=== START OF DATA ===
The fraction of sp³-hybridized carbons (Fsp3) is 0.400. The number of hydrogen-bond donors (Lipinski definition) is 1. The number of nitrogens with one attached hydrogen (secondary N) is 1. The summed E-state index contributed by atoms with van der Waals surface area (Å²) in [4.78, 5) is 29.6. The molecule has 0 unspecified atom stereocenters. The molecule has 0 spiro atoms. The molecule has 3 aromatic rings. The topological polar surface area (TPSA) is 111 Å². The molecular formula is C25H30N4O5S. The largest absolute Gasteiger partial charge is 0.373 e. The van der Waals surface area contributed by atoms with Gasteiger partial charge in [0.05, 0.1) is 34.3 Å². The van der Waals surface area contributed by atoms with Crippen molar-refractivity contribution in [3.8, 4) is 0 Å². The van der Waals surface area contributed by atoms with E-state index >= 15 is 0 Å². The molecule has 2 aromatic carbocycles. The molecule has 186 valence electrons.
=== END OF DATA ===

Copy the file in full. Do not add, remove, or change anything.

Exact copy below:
The fraction of sp³-hybridized carbons (Fsp3) is 0.400. The number of hydrogen-bond donors (Lipinski definition) is 1. The number of nitrogens with one attached hydrogen (secondary N) is 1. The summed E-state index contributed by atoms with van der Waals surface area (Å²) in [4.78, 5) is 29.6. The molecule has 0 unspecified atom stereocenters. The molecule has 0 spiro atoms. The molecule has 3 aromatic rings. The topological polar surface area (TPSA) is 111 Å². The molecular formula is C25H30N4O5S. The largest absolute Gasteiger partial charge is 0.373 e. The van der Waals surface area contributed by atoms with Gasteiger partial charge in [0.05, 0.1) is 34.3 Å². The van der Waals surface area contributed by atoms with Crippen molar-refractivity contribution in [3.8, 4) is 0 Å². The van der Waals surface area contributed by atoms with E-state index >= 15 is 0 Å². The molecule has 2 aromatic carbocycles. The molecule has 186 valence electrons.